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    2. Pierre Andurand’s hedge fund rides commodity rally for early 2021 gain

    Hedge fund manager Pierre Andurand has emerged as one of the early winners from the big commodity market rebound, drumming up returns of almost 15 per cent since the start of the year thanks to bets on rising oil and European carbon prices.

    Emphasis mine there. Just to underscore that is one exceptional PR team he's got, amirite?

    3. U.S. senators introduce bipartisan oil and gas leasing reform bill

    Again, this attempt to increase royalty rates to 18.75% from 12.5% will likely end up in the Supreme Court. "Government taking" and what-not.

    4. U.S. interior advances plan to rewrite rules regarding oil, gas extraction

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    Disclaimer: This post nor any of the material linked to herein in any way constitutes investment advice. Investing may cause capital loss. The publication of this note is in no way a solicitation or offer to sell securities or investment advisory services.
  • Cale
    March 10, 2021
    WTI up 0.9% to $64.60, nat gas down 1.4% to $2.62. Broader market futures flat.

    Street consensus for WTI prices now looks like this:

    2021E: $53.82
    2022E: $57.00

    And for nat gas:

    2021E: $2.84
    2022E: $2.64

    Commence head-scratching as you see fit. And would note that expected '22 number for nat gas in particular seems out of whack - if for no other reason than cuz of EIA's target of $3.14 as noted yesterday.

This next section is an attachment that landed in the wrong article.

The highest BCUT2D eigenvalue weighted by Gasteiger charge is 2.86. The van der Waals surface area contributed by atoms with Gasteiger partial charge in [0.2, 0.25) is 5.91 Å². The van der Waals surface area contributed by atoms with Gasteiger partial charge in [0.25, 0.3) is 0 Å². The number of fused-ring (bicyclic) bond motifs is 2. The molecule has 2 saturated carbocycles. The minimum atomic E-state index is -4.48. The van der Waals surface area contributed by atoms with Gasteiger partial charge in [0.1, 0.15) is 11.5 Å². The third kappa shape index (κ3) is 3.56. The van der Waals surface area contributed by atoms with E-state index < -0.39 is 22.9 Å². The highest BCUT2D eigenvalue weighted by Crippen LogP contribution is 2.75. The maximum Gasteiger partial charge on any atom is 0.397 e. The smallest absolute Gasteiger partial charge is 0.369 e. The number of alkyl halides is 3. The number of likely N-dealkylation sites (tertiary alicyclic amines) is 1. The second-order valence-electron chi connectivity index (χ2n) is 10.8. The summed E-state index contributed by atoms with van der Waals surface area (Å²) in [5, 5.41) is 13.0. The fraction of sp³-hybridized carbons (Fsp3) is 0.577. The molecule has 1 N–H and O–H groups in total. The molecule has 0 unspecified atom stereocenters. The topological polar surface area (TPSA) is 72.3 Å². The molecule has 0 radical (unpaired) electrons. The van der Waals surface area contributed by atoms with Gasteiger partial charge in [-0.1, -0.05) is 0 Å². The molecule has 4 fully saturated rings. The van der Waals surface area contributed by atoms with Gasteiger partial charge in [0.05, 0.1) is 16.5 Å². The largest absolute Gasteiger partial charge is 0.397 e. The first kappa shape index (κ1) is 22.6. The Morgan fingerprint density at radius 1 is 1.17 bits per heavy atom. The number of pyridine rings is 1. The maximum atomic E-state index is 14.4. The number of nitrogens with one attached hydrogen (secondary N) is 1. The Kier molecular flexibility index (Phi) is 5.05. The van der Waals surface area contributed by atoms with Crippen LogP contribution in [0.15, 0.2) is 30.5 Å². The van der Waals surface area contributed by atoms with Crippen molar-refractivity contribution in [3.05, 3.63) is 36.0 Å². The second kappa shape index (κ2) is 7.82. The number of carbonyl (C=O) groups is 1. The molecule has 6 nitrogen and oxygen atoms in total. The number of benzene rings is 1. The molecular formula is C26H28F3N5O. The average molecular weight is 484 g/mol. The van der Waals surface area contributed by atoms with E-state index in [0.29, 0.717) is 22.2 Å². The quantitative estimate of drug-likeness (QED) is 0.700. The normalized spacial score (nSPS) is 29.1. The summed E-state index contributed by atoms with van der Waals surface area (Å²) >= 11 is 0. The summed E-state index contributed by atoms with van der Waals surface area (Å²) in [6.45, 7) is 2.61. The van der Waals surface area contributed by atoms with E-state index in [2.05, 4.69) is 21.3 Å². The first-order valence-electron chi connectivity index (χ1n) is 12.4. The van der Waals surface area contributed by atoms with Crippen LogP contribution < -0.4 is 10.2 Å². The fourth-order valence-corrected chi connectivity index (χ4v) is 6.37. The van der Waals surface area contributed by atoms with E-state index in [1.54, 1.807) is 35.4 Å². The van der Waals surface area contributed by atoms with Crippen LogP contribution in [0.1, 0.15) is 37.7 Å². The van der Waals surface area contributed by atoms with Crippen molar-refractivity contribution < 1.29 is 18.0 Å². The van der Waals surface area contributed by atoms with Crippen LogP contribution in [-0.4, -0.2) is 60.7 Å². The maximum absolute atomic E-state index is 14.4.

Stay tuned. In the interim, expecting to see all of those walked higher in the coming months.

    OPEC monthly report out tomorrow, too.

    Today's Sign EVs Are A Bubble

    Presenting FT Alphaville’s Electric Vehicle Bubble Watch spreadsheet.

    "Once you pop, you can't stop."

    It's like a Greatest Hits Album:

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    Brilliant. My work here is done.

    Wednesday assorted links

    1. What’s the deal with carbon pricing?

    But there is another, simpler reason for Big Oil’s support: it is good business. The board members and executives have a fiduciary duty to their shareholders. In the long run—say, years down the line—carbon pricing may not help them, and it’s possible that carbon pricing would not result in decreased regulation. However, Big Oil has realized that the market today wants to see good immediate financials and pro-environment policies. To help their own stock prices in the immediate future, Big Oil knows that the best move is to support policies like carbon pricing. Investors seem to want environmentalist oil companies, especially if they are profitable too.

    2. Yet another 'supercycle' sighting:



    3. WSJ: NFTs Explained: What’s Driving Prices for LeBron James and Kings of Leon Digital Collectibles

    Guy at the end nails it:

    There are people who have been conditioned by cryptocurrencies to believe that just the fact that it can be owned makes it valuable. People just 100% believe that this thing has value, but in fact it doesn’t because there’s no way to get value out of it except for selling it to another investor.

    Shifting gears for an early Q4 call in our group. Notes on the private boards to follow.

    Disclaimer: This post nor any of the material linked to herein in any way constitutes investment advice. Investing may cause capital loss. The publication of this note is in no way a solicitation or offer to sell securities or investment advisory services.
  • Cale
    March 9, 2021
    WTI up 0.26% to $65.22, nat gas down 0.75% to $2.64.

    Broad market futures higher as the bond selloff has paused. Or is over. Either way, it's probably cuz traders have discovered the ability make money trading video clips of Lebron now or something? I dunno, will ask an intern to explain NFTs to me later. Using only emojis.

    Three more Q4 reports from our companies this week. First one teed up for later this morning. Call notes to follow on the private boards.

    Also expecting oil to slow its roll a bit here. So, still sitting on that cash in Tarpon. No rush.